Journal article(s) based on this preprint
Qirui Zhong et al.
Journal article(s) based on this preprint
Qirui Zhong et al.
Qirui Zhong et al.
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Review of Zhong et al, Satellite-based evaluation of AeroCom model bias in biomass
This paper present an evaluation of AeroCom model aerosol optical properties in regions strongly influenced by biomass burning. In line with previous research, large biases are found. Diverse satellite products are used and a valuable comparison of satellite products is included. Furthermore, a useful disentangling of the biases associated with emissions and with lifetime is presented. The paper is well written and has potential to be an important contribution to ACP. I have a number of minor comments which should be addressed before the paper is published.
Models and variables section: More historical context on when the simulations were run and what the differences in model versions are between the experiments would be useful here. Were the model versions the same, or did the models change between the BBE, 2016 and 2019 experiments? I don’t think you can expect your readers to be familiar with AeroCom protocols or to go through other AeroCom papers or the Excel sheet supplement, though of course all the details of specific changes from one experiment to the next do not need to be repeated here.
Even though the size distribution of the model output is not available, the size distributions of the simulated BB emissions inputs are mentioned in the Appendix Table, so it should be possible to infer the impact of these size distributions on lifetime and AOD to some extent. It would be useful to try to do this, and it seems odd to have such a long discussion on hygroscopicity when size is probably more important.
Why does the NMB for BBE5 reach up to 19? Isn’t it a bit surprising that it ever exceeds 7.5, given BBE1 has a maximum NMB of 1.5? Is this a linear increase (line 372)?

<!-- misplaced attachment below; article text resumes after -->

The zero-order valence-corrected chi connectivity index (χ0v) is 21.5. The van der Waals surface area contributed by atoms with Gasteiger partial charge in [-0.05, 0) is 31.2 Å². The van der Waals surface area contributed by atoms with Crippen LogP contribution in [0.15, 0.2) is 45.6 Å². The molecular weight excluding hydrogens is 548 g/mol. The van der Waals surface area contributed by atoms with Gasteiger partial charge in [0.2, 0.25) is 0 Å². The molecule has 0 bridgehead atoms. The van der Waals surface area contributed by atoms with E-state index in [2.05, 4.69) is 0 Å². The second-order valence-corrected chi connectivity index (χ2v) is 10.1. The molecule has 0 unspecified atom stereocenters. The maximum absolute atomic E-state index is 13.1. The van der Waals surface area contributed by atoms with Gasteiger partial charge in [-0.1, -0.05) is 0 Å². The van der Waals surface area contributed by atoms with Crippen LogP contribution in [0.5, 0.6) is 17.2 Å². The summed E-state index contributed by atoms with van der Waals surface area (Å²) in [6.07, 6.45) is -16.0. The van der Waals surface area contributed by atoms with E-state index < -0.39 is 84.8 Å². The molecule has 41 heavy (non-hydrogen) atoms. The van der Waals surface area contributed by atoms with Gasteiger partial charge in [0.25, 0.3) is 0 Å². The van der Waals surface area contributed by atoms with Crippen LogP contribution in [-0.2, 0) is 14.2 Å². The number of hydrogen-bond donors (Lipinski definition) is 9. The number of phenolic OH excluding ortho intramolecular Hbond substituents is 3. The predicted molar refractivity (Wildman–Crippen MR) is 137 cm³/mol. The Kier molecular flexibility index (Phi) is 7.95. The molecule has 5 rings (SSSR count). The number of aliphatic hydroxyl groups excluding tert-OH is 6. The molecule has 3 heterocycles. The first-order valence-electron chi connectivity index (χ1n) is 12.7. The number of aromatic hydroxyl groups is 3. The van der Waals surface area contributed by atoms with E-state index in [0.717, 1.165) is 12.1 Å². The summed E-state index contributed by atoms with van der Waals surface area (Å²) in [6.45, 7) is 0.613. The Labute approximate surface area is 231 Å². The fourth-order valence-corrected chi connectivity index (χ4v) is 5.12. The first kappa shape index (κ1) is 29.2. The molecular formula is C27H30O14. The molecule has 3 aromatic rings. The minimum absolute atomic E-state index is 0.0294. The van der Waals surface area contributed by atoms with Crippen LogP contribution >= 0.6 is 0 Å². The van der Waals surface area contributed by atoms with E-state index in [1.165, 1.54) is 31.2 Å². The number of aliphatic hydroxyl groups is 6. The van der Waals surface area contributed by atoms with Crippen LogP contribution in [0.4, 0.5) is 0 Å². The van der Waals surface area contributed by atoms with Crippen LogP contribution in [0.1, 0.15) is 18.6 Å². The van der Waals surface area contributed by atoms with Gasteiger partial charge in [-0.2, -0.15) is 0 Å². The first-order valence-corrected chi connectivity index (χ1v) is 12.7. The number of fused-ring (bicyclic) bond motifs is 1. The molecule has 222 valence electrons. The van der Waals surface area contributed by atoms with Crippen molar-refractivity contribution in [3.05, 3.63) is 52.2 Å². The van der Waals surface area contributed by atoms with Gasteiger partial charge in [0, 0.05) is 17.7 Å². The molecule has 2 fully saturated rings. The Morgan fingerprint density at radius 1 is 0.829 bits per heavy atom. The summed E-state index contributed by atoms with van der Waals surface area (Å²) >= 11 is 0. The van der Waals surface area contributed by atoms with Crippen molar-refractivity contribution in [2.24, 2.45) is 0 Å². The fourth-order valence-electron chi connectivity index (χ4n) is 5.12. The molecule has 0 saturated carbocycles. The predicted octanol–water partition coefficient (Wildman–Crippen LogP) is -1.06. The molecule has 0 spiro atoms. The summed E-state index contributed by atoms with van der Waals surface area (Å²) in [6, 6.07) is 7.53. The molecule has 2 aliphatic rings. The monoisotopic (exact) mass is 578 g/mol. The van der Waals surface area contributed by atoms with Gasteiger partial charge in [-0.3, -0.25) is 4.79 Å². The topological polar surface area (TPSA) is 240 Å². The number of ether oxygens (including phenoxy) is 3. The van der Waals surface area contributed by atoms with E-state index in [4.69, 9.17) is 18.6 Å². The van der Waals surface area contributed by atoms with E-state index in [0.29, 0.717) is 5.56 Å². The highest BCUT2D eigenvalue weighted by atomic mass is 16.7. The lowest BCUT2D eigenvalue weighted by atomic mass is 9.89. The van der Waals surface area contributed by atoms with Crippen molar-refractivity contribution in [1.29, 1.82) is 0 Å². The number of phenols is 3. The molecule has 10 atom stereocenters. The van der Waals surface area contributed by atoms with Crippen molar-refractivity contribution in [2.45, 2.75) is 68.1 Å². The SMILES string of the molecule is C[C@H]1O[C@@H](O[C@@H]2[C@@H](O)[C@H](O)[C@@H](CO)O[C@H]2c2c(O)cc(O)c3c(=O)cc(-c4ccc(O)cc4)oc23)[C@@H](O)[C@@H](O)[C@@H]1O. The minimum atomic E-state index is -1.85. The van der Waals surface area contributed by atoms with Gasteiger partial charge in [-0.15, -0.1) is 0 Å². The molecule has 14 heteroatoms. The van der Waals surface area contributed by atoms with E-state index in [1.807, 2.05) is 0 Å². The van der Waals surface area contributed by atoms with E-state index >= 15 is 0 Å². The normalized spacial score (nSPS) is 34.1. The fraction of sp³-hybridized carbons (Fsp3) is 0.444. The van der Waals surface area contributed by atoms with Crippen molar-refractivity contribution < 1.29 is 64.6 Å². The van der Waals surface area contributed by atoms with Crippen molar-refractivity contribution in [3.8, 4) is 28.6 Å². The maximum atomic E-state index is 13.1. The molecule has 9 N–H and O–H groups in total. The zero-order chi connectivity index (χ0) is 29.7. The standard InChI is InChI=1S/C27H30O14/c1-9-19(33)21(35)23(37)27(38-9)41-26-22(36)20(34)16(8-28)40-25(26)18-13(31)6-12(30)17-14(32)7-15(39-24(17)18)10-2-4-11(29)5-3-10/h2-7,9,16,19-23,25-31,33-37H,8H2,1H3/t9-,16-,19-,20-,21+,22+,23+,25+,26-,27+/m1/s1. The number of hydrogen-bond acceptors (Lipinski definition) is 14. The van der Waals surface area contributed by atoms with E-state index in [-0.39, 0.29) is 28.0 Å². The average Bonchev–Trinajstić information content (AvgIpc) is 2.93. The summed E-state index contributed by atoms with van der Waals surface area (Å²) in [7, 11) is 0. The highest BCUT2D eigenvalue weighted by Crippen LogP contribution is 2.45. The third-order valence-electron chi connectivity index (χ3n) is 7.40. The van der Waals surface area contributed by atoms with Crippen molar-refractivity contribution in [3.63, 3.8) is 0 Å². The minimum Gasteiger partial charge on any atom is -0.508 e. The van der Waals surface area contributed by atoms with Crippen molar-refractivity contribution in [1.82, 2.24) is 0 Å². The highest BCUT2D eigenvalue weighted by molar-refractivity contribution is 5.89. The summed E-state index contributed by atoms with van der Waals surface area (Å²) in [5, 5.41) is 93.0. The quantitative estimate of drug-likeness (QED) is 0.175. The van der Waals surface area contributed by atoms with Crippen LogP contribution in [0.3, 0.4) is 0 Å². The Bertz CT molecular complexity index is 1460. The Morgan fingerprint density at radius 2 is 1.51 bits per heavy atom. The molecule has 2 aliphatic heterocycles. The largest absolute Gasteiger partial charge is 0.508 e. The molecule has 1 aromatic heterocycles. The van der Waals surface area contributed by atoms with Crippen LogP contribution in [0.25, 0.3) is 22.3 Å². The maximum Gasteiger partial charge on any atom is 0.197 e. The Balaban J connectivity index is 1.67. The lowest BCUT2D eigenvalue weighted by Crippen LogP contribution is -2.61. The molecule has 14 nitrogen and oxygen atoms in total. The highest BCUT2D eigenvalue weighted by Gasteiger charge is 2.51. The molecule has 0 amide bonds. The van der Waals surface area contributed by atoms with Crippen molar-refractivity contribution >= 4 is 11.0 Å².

Figure 5: I find this figure hard to extract much meaning from – a great deal of the information is lost by just showing charts of the correlations. I did not understand the value of a correlation between spatial correlation and temporal correlation. I think it would be better to have AOD vs time line plots for POLDER and for all of the models, with one subfigure for each region (or similar). Then we could see which part of the season the biases are most apparent in, and where the biases are in the regions. It is surprising the spatial correlation can be so low for some models (GISS and INCA) – perhaps a scatter plot would be useful here of simulated AOD vs POLDER AOD for these models?
Also, why are the results in subfigures a, b and c so different? What differed between the three experiments to cause this? You comment in the text that the figures are pretty similar, but they look quite different to me.
L381-390 this is a nice analysis, should be very useful.
What is the real distinction between section 4 and section 5, before section 5.1? The sections may need more thought.
L450-465: The interesting part here is not so much the negative correlation, which is presumably coded into the models by their parameterizations of Mie theory, but why the models deviate from the Mie curve- presumably due to the mixing of several broad size distributions.
L541 I did not see a discussion of the clear-sky assumption in the appendix, and the references given there are mostly generic model description papers, so it would take the reader unfeasibly long to reconstruct what difference the authors are referring to, so please clarify.
Abstract: "comprise" at line 60 is the wrong word
L240 “proposed” is an odd word here.
L240-270 the paragraph is much too long and should be split up, with clearly defined topics introduced in the first sentence of each paragraph. That said, the paragraph from 271 to 274 does not have its own topic and seems to belong with the previous text.
L256 improve sentence
L520 not clear what ‘thoroughly’ means